Let’s start with an obvious joke. I hope Robert Galbraith puts out a whole lot more books because he is really great at it.
Okay, that is out of my system now, mostly, and we can now get down the serious business of murder.
For those Muggles who are incredibly out of the loop, The Cuckoo’s Calling is a very thick murder mystery book that just came out a few months back. It was labeled as authored by newcomer Robert Galbraith and was receiving rave reviews. But due to a colossal blunder, it was revealed it have actually been written by Harry Potter writer J.K. Rowling. Cue media frenzy.
Which is where I come in, having quickly acquired The Cuckoo’s Calling by J.K. Rowling, and having recently completed it, I can now proclaim my love for this book.
The Cuckoo’s Calling stars Cormoran Strike, a very down in the dumps private eye who on a particular day gets a new temp receptionist, the young, intelligence, and newly engaged Robin Ellacott. That same day, another guest arrives, an actual paying customer, named John Bristow.
He wants Strike to re-investigate the death of Bristow’s famous celebrity sister, world renowned fashion model Lulu Landry, who three months earlier had taken a plunge off of a balcony on a cold winters night. The police have ruled it suicide. Bristow is convinced it is not.
And so begins an epic journey of Strike, ably assisted by the clever Robin, of tracking down the details of not only Lulu’s death and final days, but also so many parts of the rest of her life. From the interviews with Lulu’s driver and building security guard to tracking down her homeless friend to meeting her modeling colleagues, a portrait is gradually filled in by Strike of who Lulu was.
And that concept of her shows a young lady with various problems, thrust into instant fame, and living in the shadow of constant hounding by the gossip rags. Everyone Strike talks to gives a slightly different version of you they consider Lulu to be, and also offers their opinions on all her friends as well. Truths, half-truths, rumours, and innuendos are spread out to Strike, by some trying to dazzle him, others to confuse the investigation. As the tons of information slams in, Strike and you the reader, must filter all through the debris of Lulu’s life in order to find out if she really was murdered.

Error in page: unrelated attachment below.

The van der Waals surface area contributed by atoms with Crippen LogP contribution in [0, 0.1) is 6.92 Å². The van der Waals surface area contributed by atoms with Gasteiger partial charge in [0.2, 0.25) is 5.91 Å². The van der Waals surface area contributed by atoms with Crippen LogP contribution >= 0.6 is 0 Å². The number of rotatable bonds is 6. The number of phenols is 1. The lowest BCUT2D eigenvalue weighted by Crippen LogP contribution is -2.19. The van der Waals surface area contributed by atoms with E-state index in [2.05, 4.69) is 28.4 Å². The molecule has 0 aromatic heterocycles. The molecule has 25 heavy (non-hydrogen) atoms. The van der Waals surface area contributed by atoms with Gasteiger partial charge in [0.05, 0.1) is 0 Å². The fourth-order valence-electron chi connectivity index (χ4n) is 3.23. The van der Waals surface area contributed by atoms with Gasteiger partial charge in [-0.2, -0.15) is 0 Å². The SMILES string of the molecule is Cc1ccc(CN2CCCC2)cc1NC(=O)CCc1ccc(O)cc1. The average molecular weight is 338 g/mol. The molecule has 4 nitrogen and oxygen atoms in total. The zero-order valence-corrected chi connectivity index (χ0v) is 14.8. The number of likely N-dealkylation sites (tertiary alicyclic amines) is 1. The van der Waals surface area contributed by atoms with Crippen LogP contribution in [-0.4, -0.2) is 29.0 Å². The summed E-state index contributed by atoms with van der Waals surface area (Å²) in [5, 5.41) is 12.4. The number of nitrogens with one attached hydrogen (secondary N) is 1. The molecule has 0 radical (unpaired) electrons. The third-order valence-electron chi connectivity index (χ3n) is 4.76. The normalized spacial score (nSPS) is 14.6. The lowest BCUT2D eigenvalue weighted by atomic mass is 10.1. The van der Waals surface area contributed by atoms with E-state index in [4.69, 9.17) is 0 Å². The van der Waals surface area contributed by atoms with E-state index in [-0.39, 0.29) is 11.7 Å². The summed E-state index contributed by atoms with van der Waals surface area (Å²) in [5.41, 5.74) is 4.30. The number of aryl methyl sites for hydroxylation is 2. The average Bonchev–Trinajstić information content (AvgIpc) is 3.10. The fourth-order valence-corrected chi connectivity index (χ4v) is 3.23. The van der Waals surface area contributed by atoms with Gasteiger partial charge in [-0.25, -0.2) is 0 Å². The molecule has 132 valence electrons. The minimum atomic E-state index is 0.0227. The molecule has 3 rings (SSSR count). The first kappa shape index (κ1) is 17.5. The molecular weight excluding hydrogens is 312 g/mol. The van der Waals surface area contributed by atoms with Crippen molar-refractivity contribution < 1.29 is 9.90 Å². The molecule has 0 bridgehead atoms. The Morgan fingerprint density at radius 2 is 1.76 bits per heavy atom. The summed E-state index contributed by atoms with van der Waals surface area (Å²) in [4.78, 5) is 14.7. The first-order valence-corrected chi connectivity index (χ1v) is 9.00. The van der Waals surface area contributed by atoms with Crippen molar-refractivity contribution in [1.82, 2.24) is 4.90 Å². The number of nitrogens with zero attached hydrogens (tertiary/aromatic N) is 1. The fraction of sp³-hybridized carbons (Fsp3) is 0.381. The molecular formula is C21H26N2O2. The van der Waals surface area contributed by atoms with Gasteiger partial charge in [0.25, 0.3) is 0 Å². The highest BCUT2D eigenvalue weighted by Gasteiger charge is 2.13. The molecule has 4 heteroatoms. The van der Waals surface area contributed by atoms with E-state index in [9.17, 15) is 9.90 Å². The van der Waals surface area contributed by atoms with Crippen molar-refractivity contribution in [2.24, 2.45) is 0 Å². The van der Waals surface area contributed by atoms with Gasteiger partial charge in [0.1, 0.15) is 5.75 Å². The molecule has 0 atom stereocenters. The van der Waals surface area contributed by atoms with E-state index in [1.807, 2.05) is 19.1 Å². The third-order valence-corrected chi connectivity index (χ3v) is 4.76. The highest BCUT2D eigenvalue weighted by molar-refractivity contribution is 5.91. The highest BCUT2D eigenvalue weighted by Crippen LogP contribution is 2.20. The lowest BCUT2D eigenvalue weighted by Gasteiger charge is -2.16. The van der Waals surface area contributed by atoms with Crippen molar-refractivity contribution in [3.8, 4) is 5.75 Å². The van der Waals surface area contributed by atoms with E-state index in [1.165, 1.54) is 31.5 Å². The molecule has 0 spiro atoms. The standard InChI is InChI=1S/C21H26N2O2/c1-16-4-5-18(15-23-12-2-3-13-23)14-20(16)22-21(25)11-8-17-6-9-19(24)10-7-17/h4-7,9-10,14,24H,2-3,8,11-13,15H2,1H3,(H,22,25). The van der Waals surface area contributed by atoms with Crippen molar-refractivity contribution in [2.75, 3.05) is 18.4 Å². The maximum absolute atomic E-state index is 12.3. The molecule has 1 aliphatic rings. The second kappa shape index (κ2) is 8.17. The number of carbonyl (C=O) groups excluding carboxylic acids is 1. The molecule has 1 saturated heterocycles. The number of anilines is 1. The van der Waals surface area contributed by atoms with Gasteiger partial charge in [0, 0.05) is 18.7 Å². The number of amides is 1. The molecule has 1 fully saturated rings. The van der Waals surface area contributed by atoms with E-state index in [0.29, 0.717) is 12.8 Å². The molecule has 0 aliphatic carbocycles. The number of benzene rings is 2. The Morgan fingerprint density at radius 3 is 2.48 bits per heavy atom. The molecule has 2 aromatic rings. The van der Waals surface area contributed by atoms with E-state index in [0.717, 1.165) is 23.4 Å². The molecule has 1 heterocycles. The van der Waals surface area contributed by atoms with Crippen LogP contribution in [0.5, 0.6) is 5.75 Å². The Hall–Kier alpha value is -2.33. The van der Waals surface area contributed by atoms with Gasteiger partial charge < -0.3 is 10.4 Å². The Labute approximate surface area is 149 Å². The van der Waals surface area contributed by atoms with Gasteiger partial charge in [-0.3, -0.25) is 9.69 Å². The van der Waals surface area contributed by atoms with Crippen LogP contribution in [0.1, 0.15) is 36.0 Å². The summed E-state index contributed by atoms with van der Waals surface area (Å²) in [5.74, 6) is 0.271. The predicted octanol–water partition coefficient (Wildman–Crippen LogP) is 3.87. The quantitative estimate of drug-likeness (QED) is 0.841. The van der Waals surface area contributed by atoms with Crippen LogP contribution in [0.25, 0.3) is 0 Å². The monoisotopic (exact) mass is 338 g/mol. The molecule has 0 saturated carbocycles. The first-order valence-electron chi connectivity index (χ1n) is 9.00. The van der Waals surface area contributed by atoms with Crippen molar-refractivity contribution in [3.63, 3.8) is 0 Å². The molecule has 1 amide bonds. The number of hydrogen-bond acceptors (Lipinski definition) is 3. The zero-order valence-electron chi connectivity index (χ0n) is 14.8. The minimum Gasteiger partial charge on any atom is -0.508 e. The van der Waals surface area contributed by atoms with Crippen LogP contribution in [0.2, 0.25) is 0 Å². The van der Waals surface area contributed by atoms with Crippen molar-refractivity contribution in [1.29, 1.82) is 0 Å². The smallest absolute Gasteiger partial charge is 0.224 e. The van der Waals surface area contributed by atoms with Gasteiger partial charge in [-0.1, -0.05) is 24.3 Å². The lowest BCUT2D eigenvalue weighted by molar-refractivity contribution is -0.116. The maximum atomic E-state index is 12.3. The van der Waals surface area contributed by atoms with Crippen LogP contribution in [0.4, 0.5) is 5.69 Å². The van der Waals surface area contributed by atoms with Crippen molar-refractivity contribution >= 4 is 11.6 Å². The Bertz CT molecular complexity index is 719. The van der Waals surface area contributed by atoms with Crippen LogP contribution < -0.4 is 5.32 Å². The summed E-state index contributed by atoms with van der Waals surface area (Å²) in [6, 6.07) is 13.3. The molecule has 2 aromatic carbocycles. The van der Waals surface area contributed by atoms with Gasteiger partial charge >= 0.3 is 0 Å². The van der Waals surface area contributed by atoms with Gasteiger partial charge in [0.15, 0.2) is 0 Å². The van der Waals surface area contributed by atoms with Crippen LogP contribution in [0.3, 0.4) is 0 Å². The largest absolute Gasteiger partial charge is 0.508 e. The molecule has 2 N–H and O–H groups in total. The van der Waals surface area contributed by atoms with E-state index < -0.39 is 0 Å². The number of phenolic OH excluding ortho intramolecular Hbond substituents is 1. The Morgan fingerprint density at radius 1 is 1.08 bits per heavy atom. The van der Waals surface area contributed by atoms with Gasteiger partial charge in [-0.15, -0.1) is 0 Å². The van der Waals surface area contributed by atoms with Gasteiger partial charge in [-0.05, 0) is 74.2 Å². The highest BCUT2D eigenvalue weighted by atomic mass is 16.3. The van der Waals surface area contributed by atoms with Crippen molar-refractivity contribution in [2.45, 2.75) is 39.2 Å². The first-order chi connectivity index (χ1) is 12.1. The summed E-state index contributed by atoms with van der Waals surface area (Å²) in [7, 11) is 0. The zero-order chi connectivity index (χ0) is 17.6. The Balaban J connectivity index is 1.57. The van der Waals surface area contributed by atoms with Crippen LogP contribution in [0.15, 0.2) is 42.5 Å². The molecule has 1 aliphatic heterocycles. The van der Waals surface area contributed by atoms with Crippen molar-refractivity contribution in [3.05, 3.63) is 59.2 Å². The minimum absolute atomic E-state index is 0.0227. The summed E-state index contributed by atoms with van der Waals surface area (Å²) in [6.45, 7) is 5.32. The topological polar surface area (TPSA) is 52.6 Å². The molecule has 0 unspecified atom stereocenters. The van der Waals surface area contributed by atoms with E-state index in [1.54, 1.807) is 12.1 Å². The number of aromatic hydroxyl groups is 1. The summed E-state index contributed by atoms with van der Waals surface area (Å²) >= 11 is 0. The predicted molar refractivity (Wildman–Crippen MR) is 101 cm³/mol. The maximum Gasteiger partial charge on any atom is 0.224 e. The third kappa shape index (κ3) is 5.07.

Along the way of this probe we also get a very indepth look at her avenging angel himself, Cormoran Strike. J.K. pulls together a complex character, one with a tumultuous past, lots of emotional baggage, and a very messy love life. And to make Strike’s present day abit more complicated, he is trying to navigate professional waters with Robin. This delicate balance can definitely be explored more in future volumes, which J.K. has promised.
Be forewarned, this is a mature read because of language and subject matter, and has a rather large cast to keep track of. But for J.K. fans that later part should not be a problem, since we are used to a big canvas.
I completely enjoyed The Cuckoo’s Calling and was constantly guessing as to if and who the murderer was. Some predictions were proved correct, others were not. How would you fare with The Cuckoo’s Calling?
…is currently reading The Death And Life Of Superman by Roger Stern.